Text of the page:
What is not so surprising, perhaps, is the fawning media’s denunciation of that time, dubbed ‘the winter of discontent’ as an era when the country was on the brink of economic collapse.[6]Eager to hail Margaret Thatcher’s emergence on the political scene as nothing short of messianic, it suited the Tory press to denigrate the striking workers and present their demands as greedy and self-serving. However, what the workers were primarily asking for wasn’t money, it was power and more involvement in the productive process itself.[7]With many manufacturing industries closing down, due to a combination of mismanagement and under-investment, often notwithstanding considerable government subsidies, the workers could see a way forward through the production of socially useful goods, like dialysis machines and efficient heating systems for pensioners.  In their demands for greater involvement, workers – through Worker Councils – were putting forward industrial strategies that recognised the importance of diversification, social goods, green energy, environmental constraints, worker cooperation and responsibility. In ‘Socialism and the Environment’, published in 1972[8], several years before ‘Green Politics’ came on the scene, the connection between the expropriation of the environment and that of the worker was recognised, as was the need to end the destructive and wasteful consumerism that was polluting the planet and threatening to make it uninhabitable.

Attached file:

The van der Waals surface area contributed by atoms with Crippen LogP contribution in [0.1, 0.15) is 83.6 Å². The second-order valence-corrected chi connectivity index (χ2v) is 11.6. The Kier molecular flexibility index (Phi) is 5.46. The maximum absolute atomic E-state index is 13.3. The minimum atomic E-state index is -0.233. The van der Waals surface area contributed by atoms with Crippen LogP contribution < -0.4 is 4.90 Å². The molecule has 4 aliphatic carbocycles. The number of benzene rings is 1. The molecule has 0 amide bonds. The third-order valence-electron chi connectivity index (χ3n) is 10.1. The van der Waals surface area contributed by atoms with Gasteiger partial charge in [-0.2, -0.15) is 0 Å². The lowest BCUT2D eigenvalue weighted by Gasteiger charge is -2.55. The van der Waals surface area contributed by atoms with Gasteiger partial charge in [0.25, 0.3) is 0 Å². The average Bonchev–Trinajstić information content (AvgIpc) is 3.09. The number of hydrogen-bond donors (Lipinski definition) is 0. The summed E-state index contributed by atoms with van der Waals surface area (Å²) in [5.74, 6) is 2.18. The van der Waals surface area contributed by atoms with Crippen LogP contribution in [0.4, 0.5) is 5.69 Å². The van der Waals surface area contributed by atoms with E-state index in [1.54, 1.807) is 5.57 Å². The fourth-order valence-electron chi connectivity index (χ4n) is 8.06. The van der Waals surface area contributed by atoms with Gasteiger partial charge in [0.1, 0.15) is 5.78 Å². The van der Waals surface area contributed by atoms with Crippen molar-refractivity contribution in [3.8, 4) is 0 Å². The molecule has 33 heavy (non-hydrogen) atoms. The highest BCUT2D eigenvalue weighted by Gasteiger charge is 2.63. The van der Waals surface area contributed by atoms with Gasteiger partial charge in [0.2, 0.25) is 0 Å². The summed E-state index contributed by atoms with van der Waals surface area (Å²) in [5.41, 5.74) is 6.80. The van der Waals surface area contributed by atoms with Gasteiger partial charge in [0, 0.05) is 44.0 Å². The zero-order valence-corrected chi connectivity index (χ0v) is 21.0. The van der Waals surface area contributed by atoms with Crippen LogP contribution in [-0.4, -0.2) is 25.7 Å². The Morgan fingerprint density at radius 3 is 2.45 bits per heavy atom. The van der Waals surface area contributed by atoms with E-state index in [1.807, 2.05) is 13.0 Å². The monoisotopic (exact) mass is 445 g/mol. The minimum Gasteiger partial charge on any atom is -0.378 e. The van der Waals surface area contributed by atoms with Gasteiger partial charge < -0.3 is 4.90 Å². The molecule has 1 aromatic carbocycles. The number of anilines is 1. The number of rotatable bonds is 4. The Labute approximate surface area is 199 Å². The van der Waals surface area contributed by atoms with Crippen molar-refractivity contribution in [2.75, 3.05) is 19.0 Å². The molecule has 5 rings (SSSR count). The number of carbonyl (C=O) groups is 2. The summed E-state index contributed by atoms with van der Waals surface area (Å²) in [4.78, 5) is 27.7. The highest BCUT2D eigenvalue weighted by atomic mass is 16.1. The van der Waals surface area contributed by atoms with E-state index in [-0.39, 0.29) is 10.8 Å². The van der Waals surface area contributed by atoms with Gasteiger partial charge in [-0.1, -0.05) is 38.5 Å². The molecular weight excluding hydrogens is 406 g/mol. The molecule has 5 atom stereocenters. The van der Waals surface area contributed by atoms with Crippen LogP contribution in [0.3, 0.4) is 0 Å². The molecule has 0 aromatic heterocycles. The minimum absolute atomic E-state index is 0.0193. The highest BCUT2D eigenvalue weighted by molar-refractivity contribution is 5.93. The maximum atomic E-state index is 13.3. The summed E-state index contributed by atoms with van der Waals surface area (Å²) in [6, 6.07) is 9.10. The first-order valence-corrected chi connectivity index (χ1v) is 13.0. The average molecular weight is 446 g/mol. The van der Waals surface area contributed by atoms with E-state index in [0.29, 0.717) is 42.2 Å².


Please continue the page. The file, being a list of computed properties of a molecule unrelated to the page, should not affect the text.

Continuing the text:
For young people today, the passivity of ‘apolitics’ rather than the contestation of politics is the norm. The class divisions that animated society in the 1970s have since become institutionalised and repackaged as career paths for the ‘caring middle classes’ or passed off as market exigencies beyond the reach of government, as much of what constituted civil society back then has been destroyed or privatised. Margaret Thatcher is perhaps best remembered for her role in deregulating the financial sector and selling off state assets and social housing in an attempt to create an expanded middle class, but her main target was always the destruction of organised labour which she rightly recognised was the main challenge to the capitalist monopoly. As victims of the cult of individualism which began to throttle society in the 1980s, and is evidently nothing more than ‘consumer grooming’, it is difficult for anyone growing up in post-industrial capitalism to appreciate that it was calls for solidarity, justice, worker co-operation and a new vision for productive capacity that shaped much of the debate around industrial democracy, which is precisely why there was so much opposition from the city and corporate interests, the media, the civil service and even the security services. What most exercised all these concerns was the realisation that their long held fears about organised labour being capable of effecting historical change were real. And that the only way to see off that challenge and to secure their monopoly was to destroy the collective power of the working class using every possible means. Structurally that meant emasculating the trade unions with onerous legislative controls, and eradicating those elements of civil society which inculcated notions of community and solidarity. Culturally, it meant effecting a radical shift in society’s perception of the working class so negative and pervasive that few, whatever their economic circumstances, would wish to be identified as, let alone associated with, working class ideas and values. Ably caricatured by a relentless and reactionary media, membership of the working class soon became synonymous with being a ‘benefit cheat’ or a ‘scrounger’. You could also expect to be imputed to hold racist and sexist views and would almost certainly be perceived to be lacking in aspiration. However, it is the label ‘underclass’, or ‘feral underclass’ for working class youth, which perhaps best conveys the dramatic fall and political invisibility of the working class, who were effectively erased from the political spectrum. With the withdrawal of the state and the promotion of the neoconservative mantra of ‘individual responsibility’, it became easy to present poverty and unemployment as personal failings rather than political objectives. What was thereby ensured was that the ‘irresponsible’ and ‘unaspirational’, seared by their shameful failings, would obligingly delete themselves from the political play list, as indeed they have.